Ruffle reminds me of the console emulation scene of the mid-to-late 1990s. While it wasn't quite the same as Flash being deprecated, not many NES and SNES games were being reissued at the time, and with the consoles having been end-of-lifed, it felt like a certain era was gone forever and I'd only be left with what little scraps I had assembled from a limited number of birthdays and Christmases and lucky yard sale finds.

And then suddenly emulators! And with them I could have all the experiences I missed out on because people had taken the time to (ahem) "preserve" the roms and create platforms on which to play them. And it was wonderful.

(Also, remember when the pro-ROM distributing argument was that publishers aren't providing any legal way to play these games, so we're forced to do this? Good times)
posted by RonButNotStupid at 5:45 AM on February 14, 2022 [2 favorites]

Good to hear about Ruffle, but what I need most is a way to run Flash (the creation application, not the player) in modern OSes. Windows 10 refuses to run it at all any more, and if I wasn't still using Mojave, it would probably be the same case on the Mac side.
posted by May Kasahara at 6:43 AM on February 14, 2022

So just in case this was un-obvious to anyone else, you can get this going in ruffle by:
  • Loading in your browser and saving the resulting file
  • On the ruffle page, load this file
Other than using a little view source operation on the dungeonrobber page I'm not sure how to figure out "randomdungeonmap14"...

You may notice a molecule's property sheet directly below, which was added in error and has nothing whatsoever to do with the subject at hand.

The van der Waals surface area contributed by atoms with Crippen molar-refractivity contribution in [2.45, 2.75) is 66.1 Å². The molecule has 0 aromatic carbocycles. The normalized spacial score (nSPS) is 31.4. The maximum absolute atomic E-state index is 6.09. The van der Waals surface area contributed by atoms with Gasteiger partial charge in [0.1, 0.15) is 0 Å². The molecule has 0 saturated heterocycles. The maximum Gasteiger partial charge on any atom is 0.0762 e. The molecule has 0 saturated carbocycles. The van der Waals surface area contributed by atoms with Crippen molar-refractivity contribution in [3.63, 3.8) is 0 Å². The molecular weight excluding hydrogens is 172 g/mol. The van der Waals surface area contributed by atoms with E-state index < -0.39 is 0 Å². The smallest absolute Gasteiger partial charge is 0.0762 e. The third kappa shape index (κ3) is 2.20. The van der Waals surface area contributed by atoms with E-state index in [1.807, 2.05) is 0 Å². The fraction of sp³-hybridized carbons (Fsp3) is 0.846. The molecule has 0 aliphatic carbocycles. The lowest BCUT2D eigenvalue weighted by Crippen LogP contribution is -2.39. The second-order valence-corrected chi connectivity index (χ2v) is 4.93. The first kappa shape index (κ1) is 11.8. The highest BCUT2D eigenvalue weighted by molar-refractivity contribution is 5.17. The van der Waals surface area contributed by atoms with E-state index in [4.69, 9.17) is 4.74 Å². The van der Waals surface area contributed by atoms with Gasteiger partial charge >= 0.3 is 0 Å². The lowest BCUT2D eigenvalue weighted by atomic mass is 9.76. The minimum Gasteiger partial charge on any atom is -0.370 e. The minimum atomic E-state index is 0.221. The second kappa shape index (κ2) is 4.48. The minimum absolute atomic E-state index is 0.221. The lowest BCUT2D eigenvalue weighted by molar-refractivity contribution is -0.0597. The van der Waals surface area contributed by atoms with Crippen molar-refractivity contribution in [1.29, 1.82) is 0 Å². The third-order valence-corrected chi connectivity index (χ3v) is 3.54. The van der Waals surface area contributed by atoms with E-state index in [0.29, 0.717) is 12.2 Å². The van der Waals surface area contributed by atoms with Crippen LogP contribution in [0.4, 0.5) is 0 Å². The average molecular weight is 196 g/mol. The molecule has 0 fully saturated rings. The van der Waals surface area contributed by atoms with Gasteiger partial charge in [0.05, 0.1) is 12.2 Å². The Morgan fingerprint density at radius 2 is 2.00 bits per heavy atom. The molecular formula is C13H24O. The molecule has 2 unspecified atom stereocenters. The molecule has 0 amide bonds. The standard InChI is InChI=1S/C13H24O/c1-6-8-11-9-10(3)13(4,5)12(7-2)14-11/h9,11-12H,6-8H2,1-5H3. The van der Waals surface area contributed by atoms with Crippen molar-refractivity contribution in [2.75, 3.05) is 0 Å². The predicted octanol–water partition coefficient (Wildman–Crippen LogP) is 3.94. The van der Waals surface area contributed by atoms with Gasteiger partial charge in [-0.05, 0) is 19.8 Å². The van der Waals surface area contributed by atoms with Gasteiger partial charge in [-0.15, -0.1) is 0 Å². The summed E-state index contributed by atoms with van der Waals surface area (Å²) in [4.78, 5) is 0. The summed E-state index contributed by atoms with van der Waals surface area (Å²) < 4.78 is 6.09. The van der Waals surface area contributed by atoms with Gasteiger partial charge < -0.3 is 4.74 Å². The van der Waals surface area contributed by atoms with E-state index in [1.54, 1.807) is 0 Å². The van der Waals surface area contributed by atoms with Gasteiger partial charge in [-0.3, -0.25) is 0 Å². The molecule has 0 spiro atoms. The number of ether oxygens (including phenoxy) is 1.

Fun game, I hadn't thought of it in years.
posted by the antecedent of that pronoun at 6:50 AM on February 14, 2022

There's also a ruffle plugin for various browsers that'll play Flash things fairly painlessly.
posted by entity447b at 7:16 AM on February 14, 2022 [1 favorite]

The browser builds are extensions, not plugins like the original Adobe Flash Player was; this is possible because WebAssembly is a thing these days. Once you've installed the Ruffle extension just like you'd install any other extension, browsing to will make it play inside the browser without further ado.

Ruffle extension for Firefox at the official Firefox browser add-ons site
Ruffle extension for Chrome at the Chrome Web Store
posted by flabdablet at 7:37 AM on February 14, 2022 [3 favorites]

I've been trying out Dungeon Robber using Ruffle, and noticed some weirdness with text - newlines in places there probably shouldn't be, and weird characters when i go to the graveyard (extended ascii or maybe color codes?) Going to the graveyard seems to crash the game soon after.
I guess my question would be how much of this happened when playing with "real" Flash, and how much is an artifact of using Ruffle?
posted by mrgoldenbrown at 7:55 AM on February 14, 2022

It's written in Rust, a language designed for memory safety

so, how's that working out for you?
posted by 7segment at 8:46 AM on February 14, 2022 [1 favorite]

weird characters when i go to the graveyard

What RPG doesn't have weird characters in a graveyard, though
posted by oulipian at 9:18 AM on February 14, 2022 [1 favorite]

I probably should have supplied links directly to the extensions in their repositories. I would have linked to more Ruffle-related things in the post, but I noticed that the main page was designed in a style where all the "different" links were to the same page, using anchors to scroll to different parts of it? I wasn't sure how to enter that into the post form, if it would balk at having several links to effectively the same place.
posted by JHarris at 10:32 AM on February 14, 2022

One can use the anchor tag included links as the link and metafilter doesn't strip them out.
posted by Mitheral at 11:47 AM on February 14, 2022 [1 favorite]